In 2016, the 56 plans returned roughly 1% on average and would have needed collective returns of 10.7% to prevent reported net pension liabilities from growing.

    This post was published at Zero Hedge on Jun 22, 2017.


  • Trump Reports Income Of $594 Million, Net Worth Of At Least $1.1 Billion

    Late on Friday, the U. S. Office of Government Ethics released a 98-page financial disclosure form according to which President Trump reported income of at least $594 million for the period from 2016 and through April 2017 and assets worth at least $1.4 billion; he also had personal liabilities of at least $315.6 million to German, U. S. and other lenders as of mid-2017 implying a net worth of just over $1.1 billion. The disclosure form was Trump’s first since taking office.

    “President Trump welcomed the opportunity to voluntarily file his personal financial disclosure form,” the White House said in a statement, adding that the form was “certified by the Office of Government Ethics pursuant to its normal procedures.”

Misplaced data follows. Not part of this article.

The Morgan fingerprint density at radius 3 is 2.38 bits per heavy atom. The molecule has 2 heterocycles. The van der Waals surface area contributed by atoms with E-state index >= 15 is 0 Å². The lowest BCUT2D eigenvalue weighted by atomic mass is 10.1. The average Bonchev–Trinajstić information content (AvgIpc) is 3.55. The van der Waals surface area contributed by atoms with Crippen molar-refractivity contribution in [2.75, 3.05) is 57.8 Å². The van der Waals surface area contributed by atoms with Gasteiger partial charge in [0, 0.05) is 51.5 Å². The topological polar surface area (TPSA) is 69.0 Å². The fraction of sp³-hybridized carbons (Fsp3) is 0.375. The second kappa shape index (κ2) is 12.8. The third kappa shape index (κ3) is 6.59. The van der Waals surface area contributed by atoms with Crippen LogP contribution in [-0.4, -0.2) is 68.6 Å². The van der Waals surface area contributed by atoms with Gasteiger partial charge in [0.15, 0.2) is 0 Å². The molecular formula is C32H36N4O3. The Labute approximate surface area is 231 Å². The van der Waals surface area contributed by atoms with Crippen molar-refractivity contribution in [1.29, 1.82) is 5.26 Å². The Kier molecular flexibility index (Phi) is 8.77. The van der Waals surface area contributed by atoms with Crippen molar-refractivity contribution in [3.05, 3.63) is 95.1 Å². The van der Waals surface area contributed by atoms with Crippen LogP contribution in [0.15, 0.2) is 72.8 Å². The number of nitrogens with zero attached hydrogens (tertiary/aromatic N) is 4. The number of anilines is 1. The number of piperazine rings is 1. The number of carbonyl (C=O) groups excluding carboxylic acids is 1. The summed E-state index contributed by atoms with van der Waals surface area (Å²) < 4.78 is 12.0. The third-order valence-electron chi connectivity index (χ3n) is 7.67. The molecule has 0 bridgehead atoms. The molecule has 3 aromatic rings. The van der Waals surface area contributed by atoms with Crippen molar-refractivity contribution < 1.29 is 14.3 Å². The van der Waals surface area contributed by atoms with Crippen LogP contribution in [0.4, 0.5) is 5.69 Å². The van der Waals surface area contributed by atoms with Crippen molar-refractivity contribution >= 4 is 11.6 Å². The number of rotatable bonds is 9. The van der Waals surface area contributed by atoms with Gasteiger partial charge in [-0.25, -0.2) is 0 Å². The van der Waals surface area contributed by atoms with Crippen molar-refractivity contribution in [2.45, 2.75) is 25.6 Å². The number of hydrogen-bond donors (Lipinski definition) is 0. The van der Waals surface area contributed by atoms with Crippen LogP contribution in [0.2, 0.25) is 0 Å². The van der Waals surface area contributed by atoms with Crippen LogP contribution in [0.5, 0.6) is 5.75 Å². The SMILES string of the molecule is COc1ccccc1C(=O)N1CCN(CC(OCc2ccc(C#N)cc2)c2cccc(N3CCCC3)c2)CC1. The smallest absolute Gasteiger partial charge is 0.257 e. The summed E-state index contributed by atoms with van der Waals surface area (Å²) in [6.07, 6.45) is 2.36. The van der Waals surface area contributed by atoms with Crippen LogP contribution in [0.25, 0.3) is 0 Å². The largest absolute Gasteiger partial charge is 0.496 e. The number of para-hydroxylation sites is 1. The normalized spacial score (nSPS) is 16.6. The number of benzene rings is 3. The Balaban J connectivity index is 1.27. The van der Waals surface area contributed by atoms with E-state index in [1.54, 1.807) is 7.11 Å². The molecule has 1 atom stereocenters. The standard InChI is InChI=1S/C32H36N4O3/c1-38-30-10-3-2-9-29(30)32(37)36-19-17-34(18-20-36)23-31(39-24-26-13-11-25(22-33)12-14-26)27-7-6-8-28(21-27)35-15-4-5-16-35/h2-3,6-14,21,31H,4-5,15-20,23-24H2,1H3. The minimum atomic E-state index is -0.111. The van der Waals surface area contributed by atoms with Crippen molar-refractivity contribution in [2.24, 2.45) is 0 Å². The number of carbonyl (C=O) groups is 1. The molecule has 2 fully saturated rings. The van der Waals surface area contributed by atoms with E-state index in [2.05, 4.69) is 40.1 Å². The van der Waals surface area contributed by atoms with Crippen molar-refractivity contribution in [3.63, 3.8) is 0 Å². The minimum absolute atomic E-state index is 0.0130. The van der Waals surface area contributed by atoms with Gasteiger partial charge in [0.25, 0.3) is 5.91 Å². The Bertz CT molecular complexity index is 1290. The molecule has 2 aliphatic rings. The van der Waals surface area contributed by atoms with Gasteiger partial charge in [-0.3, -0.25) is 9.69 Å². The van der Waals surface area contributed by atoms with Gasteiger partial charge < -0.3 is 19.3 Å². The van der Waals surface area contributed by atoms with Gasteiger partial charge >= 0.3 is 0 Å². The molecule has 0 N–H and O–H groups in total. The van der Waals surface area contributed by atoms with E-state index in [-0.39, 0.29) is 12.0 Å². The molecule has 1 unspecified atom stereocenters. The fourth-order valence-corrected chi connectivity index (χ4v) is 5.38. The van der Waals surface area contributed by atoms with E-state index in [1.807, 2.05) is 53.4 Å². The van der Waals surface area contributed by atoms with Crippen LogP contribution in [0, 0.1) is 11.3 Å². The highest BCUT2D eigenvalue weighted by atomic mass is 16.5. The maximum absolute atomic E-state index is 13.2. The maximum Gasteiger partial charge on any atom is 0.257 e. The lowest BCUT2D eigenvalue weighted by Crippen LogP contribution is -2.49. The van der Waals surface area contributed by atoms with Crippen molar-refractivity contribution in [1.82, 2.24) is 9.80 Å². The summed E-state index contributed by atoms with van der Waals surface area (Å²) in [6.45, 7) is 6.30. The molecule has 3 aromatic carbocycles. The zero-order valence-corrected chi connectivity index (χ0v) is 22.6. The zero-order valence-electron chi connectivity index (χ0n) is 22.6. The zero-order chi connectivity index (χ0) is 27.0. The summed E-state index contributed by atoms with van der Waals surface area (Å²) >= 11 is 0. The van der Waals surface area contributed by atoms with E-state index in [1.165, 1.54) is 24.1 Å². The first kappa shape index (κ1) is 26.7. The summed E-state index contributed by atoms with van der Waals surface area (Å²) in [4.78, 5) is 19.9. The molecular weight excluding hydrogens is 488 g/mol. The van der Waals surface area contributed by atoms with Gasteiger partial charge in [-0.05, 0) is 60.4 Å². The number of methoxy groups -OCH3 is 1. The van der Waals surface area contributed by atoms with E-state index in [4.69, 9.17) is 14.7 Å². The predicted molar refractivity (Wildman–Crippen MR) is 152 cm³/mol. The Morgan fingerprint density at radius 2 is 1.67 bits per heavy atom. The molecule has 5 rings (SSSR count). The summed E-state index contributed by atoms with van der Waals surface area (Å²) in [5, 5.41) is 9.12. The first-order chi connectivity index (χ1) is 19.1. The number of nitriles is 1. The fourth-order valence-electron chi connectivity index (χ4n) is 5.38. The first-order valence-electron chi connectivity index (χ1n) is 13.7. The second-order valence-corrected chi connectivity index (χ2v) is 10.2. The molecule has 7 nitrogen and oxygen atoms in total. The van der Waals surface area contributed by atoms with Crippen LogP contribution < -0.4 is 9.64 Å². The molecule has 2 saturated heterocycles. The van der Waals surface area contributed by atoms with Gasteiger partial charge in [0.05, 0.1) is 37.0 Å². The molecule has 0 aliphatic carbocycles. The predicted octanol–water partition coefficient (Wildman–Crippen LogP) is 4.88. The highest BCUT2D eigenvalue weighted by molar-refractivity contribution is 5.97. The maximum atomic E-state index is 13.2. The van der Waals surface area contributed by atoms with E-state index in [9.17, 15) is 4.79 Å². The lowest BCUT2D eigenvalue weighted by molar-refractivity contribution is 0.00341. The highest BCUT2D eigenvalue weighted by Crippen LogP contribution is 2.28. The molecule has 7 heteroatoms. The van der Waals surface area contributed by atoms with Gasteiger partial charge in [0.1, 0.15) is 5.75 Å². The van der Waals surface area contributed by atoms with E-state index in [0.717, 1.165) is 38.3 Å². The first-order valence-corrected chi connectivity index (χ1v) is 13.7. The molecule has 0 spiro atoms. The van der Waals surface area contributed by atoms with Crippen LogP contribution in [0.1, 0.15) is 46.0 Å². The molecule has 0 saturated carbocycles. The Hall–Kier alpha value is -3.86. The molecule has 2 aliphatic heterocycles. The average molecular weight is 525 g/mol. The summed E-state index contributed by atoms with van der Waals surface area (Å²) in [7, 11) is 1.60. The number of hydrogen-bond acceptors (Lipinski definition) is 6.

On the income side, the largest component was $115.9 million listed as golf-resort related revenues from Trump National Doral in Miami, down from $132 million a year ago. Income from his other hotels and resorts largely held steady according to Reuters. Revenue from Trump Corporation, his real-estate management company, nearly tripled, to $18 million, and revenue from Mar-a-Lago grew by 25%, to $37.25 million helped perhaps by the doulbing of the club’s initiation fee to $200,000 after Trump’s election.

    This post was published at Zero Hedge on Jun 17, 2017.